March 18, 2019

Why I’m Angry About Trump’s Speech

President Donald Trump delivers his State of the Union address to a joint session of Congress on Capitol Hill in Washington, February 5, 2019. REUTERS/Jim Young

The president of the United States laced this year’s State of the Union with references to anti-Semitism. He invited a Holocaust survivor of Dachau and an American World War II veteran who liberated the camp to the address. He acknowledged last year’s horrific massacre at the Tree of Life synagogue, honoring a survivor and a first responder who was injured terribly in the attack. Good, right? Then why are so many Jews so very, very angry?

Because, in the context of this speech, to think about the Holocaust is to think about the St. Louis, the ship transporting hundreds of Jewish refugees in 1939, turned away from the United States and sent back to Europe, where many passengers eventually died in the Holocaust. It is to remember that Jewish refugees were slandered as invaders and cultural polluters by the politicians whose slogan was “America First.”

So when President Donald Trump pairs invocations of the Holocaust with calls to militarize our southern border against refugees who are fleeing horrendous violence in their own countries — the social breakdown of which is attributable directly to the lingering effects of American intervention on behalf of brutal dictatorships — Jews get angry. Because the same calumnies that Trump is aiming at immigrants of color were aimed at us.

Because, to honor the courage of Judah Samet, who survived the Holocaust and the Tree of Life massacre is to remember why that massacre was perpetrated. The suspected killer of 11 Jews in Pittsburgh made it clear in writing that he was especially incensed at HIAS, the Jewish agency that assists them, writing, “It’s the filthy EVIL Jews. Bringing the (sic) Filthy EVIL Muslims into the country!! Stop the kikes then Worry About the Muslims!” Yes, this killer was angry at Trump for not being racist enough — but woven throughout his rants are tropes derived from Trump.

As Pittsburgh’s Bend the Arc Moral Minyan put it, “We will not let you use the Holocaust, our most painful history, to distract us from the real dangers at hand — the dangers you yourself have nurtured with your racism and xenophobia …. There are refugees seeking safety in America today, just as our Jewish parents and grandparents did during the Holocaust, yet once again America is calling them dangerous .… There are internment camps at our southern border and thousands of children separated from their parents by your administration.”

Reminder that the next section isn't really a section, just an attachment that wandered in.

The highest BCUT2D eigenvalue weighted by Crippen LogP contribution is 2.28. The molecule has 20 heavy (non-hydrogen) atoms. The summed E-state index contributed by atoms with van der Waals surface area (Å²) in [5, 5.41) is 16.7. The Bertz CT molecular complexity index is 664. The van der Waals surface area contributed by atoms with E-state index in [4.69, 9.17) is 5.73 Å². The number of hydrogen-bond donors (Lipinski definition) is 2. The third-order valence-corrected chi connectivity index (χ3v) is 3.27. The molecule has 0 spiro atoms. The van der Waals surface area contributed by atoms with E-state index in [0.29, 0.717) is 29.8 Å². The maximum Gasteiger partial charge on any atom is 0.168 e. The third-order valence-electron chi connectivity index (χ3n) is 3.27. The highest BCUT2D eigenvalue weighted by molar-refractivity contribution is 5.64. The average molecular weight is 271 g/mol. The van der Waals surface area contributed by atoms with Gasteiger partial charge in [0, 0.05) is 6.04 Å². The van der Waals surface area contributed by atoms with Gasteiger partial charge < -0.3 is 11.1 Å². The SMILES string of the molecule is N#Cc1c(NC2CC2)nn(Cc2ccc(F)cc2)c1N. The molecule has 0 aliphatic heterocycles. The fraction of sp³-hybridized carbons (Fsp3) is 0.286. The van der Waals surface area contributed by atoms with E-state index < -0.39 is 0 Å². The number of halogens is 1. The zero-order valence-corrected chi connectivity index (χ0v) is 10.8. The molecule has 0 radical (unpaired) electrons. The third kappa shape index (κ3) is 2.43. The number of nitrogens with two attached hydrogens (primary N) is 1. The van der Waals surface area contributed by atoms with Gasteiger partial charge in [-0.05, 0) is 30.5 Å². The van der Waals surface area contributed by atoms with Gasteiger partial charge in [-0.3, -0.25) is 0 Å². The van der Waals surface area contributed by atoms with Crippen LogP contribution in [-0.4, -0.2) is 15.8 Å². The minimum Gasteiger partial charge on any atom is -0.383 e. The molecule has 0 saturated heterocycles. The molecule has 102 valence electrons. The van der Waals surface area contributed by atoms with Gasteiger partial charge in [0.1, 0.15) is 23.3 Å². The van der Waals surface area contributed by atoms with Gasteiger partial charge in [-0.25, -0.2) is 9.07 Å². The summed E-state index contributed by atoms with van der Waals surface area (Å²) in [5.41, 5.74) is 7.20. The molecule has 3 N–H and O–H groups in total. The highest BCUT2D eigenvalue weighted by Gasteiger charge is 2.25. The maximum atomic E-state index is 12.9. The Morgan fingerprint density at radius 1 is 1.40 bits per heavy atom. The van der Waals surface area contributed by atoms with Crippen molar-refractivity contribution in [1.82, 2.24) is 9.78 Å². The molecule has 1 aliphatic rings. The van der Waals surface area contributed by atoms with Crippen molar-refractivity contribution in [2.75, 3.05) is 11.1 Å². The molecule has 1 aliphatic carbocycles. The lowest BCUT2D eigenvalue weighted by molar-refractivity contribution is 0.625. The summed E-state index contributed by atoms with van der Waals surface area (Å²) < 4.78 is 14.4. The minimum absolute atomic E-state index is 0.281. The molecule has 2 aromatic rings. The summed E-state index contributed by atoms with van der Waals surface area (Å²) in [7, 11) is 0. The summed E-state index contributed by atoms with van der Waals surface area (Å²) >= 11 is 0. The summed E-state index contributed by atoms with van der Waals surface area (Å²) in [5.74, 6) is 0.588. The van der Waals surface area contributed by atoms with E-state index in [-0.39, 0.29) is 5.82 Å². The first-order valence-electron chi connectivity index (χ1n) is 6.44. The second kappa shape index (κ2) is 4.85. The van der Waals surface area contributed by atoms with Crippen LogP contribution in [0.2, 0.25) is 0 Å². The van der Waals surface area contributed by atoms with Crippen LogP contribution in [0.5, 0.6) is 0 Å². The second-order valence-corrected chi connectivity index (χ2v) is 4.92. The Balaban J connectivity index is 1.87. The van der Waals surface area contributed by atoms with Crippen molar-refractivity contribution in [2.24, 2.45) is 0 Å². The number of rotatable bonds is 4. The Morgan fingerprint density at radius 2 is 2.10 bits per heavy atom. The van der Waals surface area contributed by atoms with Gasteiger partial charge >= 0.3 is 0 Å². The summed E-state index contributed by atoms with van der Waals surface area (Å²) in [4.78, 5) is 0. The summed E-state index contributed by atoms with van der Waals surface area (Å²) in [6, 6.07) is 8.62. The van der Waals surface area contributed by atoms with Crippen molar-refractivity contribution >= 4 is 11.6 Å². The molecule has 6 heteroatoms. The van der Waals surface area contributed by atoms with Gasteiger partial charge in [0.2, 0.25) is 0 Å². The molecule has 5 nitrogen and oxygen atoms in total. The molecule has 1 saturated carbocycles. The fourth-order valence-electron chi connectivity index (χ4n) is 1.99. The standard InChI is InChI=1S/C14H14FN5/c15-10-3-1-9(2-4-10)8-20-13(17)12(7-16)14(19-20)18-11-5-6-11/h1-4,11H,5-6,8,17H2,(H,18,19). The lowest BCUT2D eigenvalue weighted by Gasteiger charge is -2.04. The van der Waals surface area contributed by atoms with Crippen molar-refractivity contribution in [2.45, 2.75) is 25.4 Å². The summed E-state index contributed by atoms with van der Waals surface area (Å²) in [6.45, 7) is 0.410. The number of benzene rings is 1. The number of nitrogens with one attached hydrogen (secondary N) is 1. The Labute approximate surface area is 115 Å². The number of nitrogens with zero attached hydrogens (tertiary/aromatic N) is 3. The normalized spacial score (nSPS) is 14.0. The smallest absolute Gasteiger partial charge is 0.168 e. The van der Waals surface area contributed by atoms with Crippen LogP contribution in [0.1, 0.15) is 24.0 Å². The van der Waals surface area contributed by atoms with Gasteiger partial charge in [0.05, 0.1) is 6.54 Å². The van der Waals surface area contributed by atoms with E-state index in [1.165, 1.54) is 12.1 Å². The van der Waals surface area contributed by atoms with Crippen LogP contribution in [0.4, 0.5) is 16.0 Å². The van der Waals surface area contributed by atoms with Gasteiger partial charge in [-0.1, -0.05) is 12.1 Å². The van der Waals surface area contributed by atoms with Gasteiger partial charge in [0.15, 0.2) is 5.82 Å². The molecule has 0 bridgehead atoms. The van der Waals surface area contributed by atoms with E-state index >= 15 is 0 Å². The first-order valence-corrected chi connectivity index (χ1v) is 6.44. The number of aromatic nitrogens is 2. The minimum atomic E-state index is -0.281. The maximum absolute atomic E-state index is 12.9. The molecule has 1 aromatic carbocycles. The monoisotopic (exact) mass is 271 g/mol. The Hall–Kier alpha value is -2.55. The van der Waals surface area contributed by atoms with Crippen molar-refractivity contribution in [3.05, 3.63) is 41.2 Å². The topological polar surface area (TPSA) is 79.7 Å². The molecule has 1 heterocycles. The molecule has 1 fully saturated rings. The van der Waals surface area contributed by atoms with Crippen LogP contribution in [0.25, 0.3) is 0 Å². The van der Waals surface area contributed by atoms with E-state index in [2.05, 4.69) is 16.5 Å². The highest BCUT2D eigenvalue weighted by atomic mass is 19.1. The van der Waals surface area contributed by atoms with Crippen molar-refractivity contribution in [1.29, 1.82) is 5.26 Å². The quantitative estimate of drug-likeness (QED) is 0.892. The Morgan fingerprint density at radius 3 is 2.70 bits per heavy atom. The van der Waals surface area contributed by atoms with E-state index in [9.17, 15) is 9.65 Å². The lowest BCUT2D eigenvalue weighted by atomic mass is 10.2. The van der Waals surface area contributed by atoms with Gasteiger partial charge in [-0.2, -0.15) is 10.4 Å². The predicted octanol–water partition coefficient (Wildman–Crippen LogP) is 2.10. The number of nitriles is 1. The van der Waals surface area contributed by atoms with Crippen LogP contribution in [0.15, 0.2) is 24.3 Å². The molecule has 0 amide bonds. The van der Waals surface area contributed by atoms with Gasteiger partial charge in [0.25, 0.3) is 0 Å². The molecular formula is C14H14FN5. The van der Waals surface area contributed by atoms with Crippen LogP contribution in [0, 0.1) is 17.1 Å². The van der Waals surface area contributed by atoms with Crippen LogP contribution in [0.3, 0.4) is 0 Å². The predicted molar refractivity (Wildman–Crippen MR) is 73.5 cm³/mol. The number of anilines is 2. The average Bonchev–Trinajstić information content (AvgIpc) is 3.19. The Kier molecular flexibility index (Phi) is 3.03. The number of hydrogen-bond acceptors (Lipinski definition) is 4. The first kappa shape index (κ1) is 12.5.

Trump’s pre-emptive deployment of outrages visited on the Jewish people only served, for many of us, to bring into sharp focus the great danger that his movement represents. We have seen what happens when demagogues whose actual policies favor corporate wealth and lead to an ever-greater gap between rich and poor evoke the “working class” in order to divert the anger of struggling workers away from the wealthiest and aim it at the most vulnerable: at a racial and religious other.

As Stacey Abrams observed genuinely working class-friendly policies not only address such issues as health care, student loan debt and wages that don’t rise with the cost of living (not a mention in the president’s speech), they also speak to the different histories and cultures within the working class. They address embedded and systemic racial and gendered and religious inequality. They certainly do not seek to pit one group of workers against another.

In response to the SOTU, Abrams addressed the precariousness of all working people’s lives in the United States today and managed to do that while honoring the particular struggles of people who have to persevere against additional obstacles because of who they are. The contrast between those speeches and Trump’s performance demonstrates why “populism” is such a useless descriptor.

Trump has indulged in a coy flirtation with neo-fascism throughout his presidency. This is the person who was able to discern “fine people on both sides” of a clash between neo-Nazis and their opponents; who did not use the State of the Union address to issue a firm denunciation of white nationalism. Bend the Arc is right. Keep our people out of your mouth.


Rabbi Robin Podolsky teaches at Cal State Long Beach, writes for Shondaland. She serves as a Jewish Community Engagement Fellow at J Street.